By WRCB Staff

CHATTANOOGA (WRCB) -- As we watch what's happening at the Fukushima Plant, we can't help but remember TVA's commitment to nuclear power, with Sequoyah at our front door, Watts Bar and Browns Ferry not far away.

For some in-depth explanation of what's going on at the nuclear power plant in Japan, we turned to a local expert.  David Lochbaum is Director of the Nuclear Safety Project and member of the Union of Concerned Scientists.

He says it's a tragic reminder that there is risk with nuclear power.

"This event is worse than a nightmare, because you wake up from a nightmare," Lochbaum told Channel 3 Eyewitness News.

He was in WRCB studios on Wednesday to record an interview to air Thursday on NBC's TODAY Show.

The earthquake and tsunami in Japan have produced the scenario nuclear engineers, like Lochbaum, thought they'd only theorize about.

Meltdown may be imminent, when reactor temperatures soar past 2,200 degrees causing fuel pellets and their containment tubes to melt and flow like lava.

"If it's successful burning through the sides or through the floor of the containment, you've created a pathway for radioactivity released by the meltdown to get outside of containment," says Lochbaum.

Levels so high, even when the lava mass cools to a rock-like substance, radiation emitted would kill a person before the heat.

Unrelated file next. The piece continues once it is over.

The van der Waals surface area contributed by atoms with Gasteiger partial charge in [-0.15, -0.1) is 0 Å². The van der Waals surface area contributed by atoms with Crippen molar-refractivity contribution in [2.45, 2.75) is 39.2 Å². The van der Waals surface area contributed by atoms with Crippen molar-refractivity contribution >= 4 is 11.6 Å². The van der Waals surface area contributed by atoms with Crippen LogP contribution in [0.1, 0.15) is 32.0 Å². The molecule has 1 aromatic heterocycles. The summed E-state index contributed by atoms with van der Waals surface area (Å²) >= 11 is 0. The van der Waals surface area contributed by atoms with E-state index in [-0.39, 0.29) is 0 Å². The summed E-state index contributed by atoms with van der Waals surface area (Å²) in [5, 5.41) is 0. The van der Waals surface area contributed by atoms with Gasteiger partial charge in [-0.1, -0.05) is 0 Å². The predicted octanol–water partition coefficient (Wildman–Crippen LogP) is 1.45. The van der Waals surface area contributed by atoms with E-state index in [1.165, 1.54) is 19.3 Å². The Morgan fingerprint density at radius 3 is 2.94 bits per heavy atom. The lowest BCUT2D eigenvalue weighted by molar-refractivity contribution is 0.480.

How wide the danger zone depends on a number of factors.

"There are some cases around Chernobyl where 15 miles away is cleaner than 100 miles away due to the deposition from rainfall," says Lochbaum.

Lochbaum says the best case scenario, Japanese workers regain control of the cooling pools so the damage is contained at the reactor cores. 

"Most likely, this will slide past Chernobyl into first place on the atomic disaster list," says Lochbaum.

Here in the U.S., Lochbaum says all of our nuclear power plants are vulnerable if hit by the triple whammy suffered in Japan, a failure of power, back-up and battery  and a tsunami wouldn't have to be the cause.

According to the Nuclear Regulatory Commission, the Sequoyah Nuclear Plant in Soddy-Daisy, is in the top five at risk plants for an earthquake causing catastrophic failure.

Aside from natural disaster, the NRC reports 40 of the 104 nuclear power plants across America don't meet fire safety regulations.

"In the US, we have very good safety regulations.  Problem is, we have too many plants that don't meet those regulations," says Lochbaum.

TVA called off a media tour, Wednesday, at Watts Bar, site of the nation's only nuclear reactor currently under construction "while the industry focuses on events in Japan."